Vancouver-based athleisure giant Lululemon Athletica Inc.’s (Nasdaq:LULU) shares were up almost 17% mid-morning B.C. time on June 1, following news yesterday after hours that the company’s earnings blew past analysts’ estimates.
Driving those gains was impressive sales growth, particularly in e-commerce and outside of its base in North America.
The company that operates 411 stores generated a 141% increase in profit, to US$75.1 million, on US$649.7 million in sales, during the quarter that ended April 29. Earnings per share was US$0.55, compared with analysts' expectation of US$0.46 per share.
Direct-to-consumer, or e-commerce, sales increased 62% in the quarter, compared with the same quarter a year ago. That helped overall comparable sales surge 20% during the quarter, with comparable-store sales up 8%. Overall sales were up 25%.
The company cited “strong growth in Europe,” with new stores opening in Germany and the U.K.
Comparable sales in Asia were up more than 50%, thanks largely to strength in China, but the company also opened its third and fourth stores in Korea and it plans to have an e-commerce site online in Korea later this year.
“Lululemon might be, if it isn’t already, becoming the top brand of its kind in the whole world and that’s an incredible success story with them being from Vancouver – that’s great,” Retail Insider Media CEO and retail analyst Craig Patterson told Business in Vancouver.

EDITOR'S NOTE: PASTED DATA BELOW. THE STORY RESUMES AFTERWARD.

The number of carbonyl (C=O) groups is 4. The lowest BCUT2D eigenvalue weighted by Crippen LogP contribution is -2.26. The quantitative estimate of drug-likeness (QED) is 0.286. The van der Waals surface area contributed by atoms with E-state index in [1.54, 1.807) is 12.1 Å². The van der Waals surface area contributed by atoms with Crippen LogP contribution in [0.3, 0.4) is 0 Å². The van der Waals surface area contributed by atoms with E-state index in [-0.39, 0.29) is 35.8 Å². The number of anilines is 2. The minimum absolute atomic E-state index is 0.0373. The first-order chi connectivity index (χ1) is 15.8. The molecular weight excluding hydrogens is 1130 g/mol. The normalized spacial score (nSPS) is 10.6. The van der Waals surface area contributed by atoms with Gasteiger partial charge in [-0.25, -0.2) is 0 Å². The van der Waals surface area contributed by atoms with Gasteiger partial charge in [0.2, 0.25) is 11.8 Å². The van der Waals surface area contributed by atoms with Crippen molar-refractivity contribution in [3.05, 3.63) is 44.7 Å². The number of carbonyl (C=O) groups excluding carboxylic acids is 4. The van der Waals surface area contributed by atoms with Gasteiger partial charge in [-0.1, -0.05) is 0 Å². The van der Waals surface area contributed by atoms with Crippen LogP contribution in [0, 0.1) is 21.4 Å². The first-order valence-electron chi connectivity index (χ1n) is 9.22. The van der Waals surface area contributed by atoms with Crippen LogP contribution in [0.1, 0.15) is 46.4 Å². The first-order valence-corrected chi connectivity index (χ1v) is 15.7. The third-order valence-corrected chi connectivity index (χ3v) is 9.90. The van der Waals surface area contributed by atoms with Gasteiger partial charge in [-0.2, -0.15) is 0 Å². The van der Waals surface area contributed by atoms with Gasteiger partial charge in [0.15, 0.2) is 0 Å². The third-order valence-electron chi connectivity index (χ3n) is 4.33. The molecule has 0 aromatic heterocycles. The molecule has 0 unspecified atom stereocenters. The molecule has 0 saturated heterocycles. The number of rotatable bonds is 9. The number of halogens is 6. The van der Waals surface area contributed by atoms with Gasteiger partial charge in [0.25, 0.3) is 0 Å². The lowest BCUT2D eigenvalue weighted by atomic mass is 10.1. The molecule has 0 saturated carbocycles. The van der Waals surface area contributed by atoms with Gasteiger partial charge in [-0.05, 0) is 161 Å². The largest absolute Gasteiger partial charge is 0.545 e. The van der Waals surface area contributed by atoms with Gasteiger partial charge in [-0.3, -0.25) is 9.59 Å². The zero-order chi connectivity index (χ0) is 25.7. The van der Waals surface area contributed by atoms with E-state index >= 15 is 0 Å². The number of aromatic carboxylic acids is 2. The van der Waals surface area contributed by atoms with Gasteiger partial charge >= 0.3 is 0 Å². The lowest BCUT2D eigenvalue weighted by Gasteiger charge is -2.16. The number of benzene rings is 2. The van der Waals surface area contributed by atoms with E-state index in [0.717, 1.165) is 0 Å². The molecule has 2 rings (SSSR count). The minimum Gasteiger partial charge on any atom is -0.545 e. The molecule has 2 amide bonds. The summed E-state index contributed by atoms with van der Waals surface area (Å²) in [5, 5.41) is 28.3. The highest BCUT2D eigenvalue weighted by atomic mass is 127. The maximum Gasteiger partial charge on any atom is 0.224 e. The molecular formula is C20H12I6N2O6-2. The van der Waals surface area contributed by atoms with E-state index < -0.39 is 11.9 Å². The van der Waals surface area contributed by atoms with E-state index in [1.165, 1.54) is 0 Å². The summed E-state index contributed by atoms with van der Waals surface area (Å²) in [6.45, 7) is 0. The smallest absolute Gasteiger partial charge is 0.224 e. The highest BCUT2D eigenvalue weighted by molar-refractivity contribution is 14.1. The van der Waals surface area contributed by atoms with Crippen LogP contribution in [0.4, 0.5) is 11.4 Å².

“They’re going after Australia’s Lorna Jane, which is doing its expansion. There are a few of them out there.”
Lorna Jane still flies under the radar for many Canadians even though that yogawear company has opened a store in Vancouver’s Gastown neighbourhood as well as one in Toronto. Its website lists stores in 15 other countries.
Lululemon’s international expansion is the company’s second attempt at going global. In its early days it sold franchises in Australia before buying most of those businesses back or closing them. It then focused on its base in North America.
Under Armour is a Lululemon competitor that has struggled of late, according to Patterson. Vancouver’s RYU (TSX-Venture: RYU), which would be a much smaller competitor, saw its quarterly sales and profit each more than double when it reported its most recent earnings in April.
“This successful start to the year reaffirms our strategic priorities and I would like to thank our team for their passion and commitment to connecting with guests around the world,” said Lululemon’s executive chairman, Glenn Murphy, in a release.
The company has yet to reveal how its search for a new CEO is going.
Former CEO Laurent Potdevin abruptly resigned in February.
A U.S. Securities and Exchange Commission filing at the time noted that Potdevin signed a separation agreement with the company that included “a covenant not to sue and a covenant of future cooperation.”
In exchange for that, Lululemon said it would pay Potdevin a lump sum of US$3.35 million, and a series of payments adding up to US$1.65 million over an 18-month period, for an overall total of US$5 million.
Lululemon shares on May 31 were up 6.5% to US$111.53 after hours, after falling 0.55% to close at US$105.05 during the regular session. At around 10:40 a.m. on June 1, the shares were trading at US$122.68.
This story was updated to indicate how shares performed on June 1.